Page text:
Review: New ‘Thor’ movie focuses on character growth

Sydney Corio

Staff Writer

 

Back with a new haircut and a without his famous hammer, Mjolnir, the god of thunder, dominated the box office with his new movie, “Thor: Ragnarok.”

Ragnarok is Marvel’s third “Thor” release, but it has earned the title of the overall best-rated film in the Marvel Cinematic Universe.

Before the release of this film, Robert Downey Jr.’s “Iron Man” held the highest spot with a 94 percent on Rotten Tomatoes. After “Ragnarok’s” premiere on Nov. 3, it received a solid 96 percent.

Now, this rise is surprising because the hero has been received so poorly in the past. In comparison to the other solo movies Marvel has put out, the “Thor” series has received the lowest rankings.

The first movie in the current trilogy, “Thor,” has a 77 percent on Rotten Tomatoes, while the second film, “Thor: The Dark World,” received the lowest score of 66 percent. The only other Marvel movie to come close to this score is the solo movie for the Hulk, whom Thor partners up with in “Ragnarok.”

With this odd and formerly poorly-received pair, it is strange to think that the two could dominate the Marvel Cinematic Universe.

However, when analyzing the components of the film, it does not seem so unbelievable.

Most of the film worked off ad-libs and impromptu scenes, which were some of the funniest scenes in the whole movie. One line was even added by a child who was visiting the set as his Make-A-Wish wish. This is featured in the trailer, when Thor refers to the Hulk as a friend from work in the middle of a battle.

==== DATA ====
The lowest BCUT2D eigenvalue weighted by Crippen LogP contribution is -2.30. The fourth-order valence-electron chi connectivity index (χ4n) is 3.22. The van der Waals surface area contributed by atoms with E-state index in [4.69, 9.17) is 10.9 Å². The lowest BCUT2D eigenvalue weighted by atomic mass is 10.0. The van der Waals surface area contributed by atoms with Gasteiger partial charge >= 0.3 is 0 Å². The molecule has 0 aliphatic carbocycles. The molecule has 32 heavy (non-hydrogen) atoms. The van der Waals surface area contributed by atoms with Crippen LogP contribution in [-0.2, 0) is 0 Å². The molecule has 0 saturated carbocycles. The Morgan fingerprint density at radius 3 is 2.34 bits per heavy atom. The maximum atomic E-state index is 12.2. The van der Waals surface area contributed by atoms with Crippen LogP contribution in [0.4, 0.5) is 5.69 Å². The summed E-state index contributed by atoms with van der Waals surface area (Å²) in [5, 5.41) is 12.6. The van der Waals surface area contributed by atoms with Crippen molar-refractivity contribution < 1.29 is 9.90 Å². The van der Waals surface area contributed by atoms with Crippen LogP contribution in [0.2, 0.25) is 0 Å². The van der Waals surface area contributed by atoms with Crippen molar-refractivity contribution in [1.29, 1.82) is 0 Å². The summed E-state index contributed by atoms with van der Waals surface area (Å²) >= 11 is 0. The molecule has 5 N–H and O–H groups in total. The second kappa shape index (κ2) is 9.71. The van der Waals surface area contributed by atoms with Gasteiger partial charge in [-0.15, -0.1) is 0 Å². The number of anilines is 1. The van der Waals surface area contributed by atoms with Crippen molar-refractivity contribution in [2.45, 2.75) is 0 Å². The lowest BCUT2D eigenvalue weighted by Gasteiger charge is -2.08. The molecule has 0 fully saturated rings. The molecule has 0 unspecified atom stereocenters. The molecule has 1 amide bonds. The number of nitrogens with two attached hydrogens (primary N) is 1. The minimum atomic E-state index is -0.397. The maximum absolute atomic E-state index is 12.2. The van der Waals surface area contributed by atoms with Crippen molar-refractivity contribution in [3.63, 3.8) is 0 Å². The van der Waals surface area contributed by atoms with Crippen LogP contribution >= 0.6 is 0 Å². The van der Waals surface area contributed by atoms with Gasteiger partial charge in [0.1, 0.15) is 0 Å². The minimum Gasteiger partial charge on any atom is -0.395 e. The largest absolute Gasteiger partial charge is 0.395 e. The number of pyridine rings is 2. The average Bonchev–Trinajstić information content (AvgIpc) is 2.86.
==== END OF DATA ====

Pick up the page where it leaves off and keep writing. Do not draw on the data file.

Another notable part of the movie is its director. Making a change from the directors of the previous two “Thor” movies, the director of “Ragnarok,” Taika Waititi, is a filmmaker from New Zealand, most commonly known for making off-brand indie movies.

The idea of an outsider trying to express his feelings in a world of macho-gods and monsters may have been questionable at first, but ultimately pulled in more than $400 million worldwide.

While Thor and the Hulk are the main characters, one of the best-received characters in the Thor arc is his adopted brother Loki, the god of mischief.

In the earlier movies, Tom Hiddleston’s Loki established himself as one of the highest ranked villains. However, in “Ragnarok,” the god becomes something else.

“In this film, it’s about the development of the relationship between Thor and Loki as brothers. Thor has evolved, matured and grown. Loki, in a way, is stuck in his challenges of the past,” Hiddleston noted in an interview for the movie.

Overall, “Thor: Ragnarok” is a storyline composed around the idea of character growth, and most importantly, the journey that tears Thor down and forces him to build himself back up.

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